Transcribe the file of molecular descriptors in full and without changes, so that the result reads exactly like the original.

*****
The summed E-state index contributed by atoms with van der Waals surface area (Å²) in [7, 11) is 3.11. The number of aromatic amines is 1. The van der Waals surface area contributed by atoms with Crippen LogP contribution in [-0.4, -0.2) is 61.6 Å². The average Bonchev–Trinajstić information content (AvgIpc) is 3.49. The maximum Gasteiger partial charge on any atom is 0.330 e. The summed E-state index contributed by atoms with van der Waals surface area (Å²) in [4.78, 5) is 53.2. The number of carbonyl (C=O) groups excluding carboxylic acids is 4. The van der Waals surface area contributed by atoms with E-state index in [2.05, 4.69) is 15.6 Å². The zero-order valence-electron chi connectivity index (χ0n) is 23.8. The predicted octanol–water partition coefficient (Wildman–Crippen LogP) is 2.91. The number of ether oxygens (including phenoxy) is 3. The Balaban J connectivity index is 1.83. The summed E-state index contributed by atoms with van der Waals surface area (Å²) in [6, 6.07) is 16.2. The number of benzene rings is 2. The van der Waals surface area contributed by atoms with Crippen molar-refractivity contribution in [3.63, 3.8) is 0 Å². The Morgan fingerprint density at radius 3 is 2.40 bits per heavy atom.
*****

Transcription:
The summed E-state index contributed by atoms with van der Waals surface area (Å²) in [7, 11) is 3.11. The number of aromatic amines is 1. The van der Waals surface area contributed by atoms with Crippen LogP contribution in [-0.4, -0.2) is 61.6 Å². The average Bonchev–Trinajstić information content (AvgIpc) is 3.49. The maximum Gasteiger partial charge on any atom is 0.330 e. The summed E-state index contributed by atoms with van der Waals surface area (Å²) in [4.78, 5) is 53.2. The number of carbonyl (C=O) groups excluding carboxylic acids is 4. The van der Waals surface area contributed by atoms with E-state index in [2.05, 4.69) is 15.6 Å². The zero-order valence-electron chi connectivity index (χ0n) is 23.8. The predicted octanol–water partition coefficient (Wildman–Crippen LogP) is 2.91. The number of ether oxygens (including phenoxy) is 3. The Balaban J connectivity index is 1.83. The summed E-state index contributed by atoms with van der Waals surface area (Å²) in [6, 6.07) is 16.2. The number of benzene rings is 2. The van der Waals surface area contributed by atoms with Crippen molar-refractivity contribution in [3.63, 3.8) is 0 Å². The Morgan fingerprint density at radius 3 is 2.40 bits per heavy atom.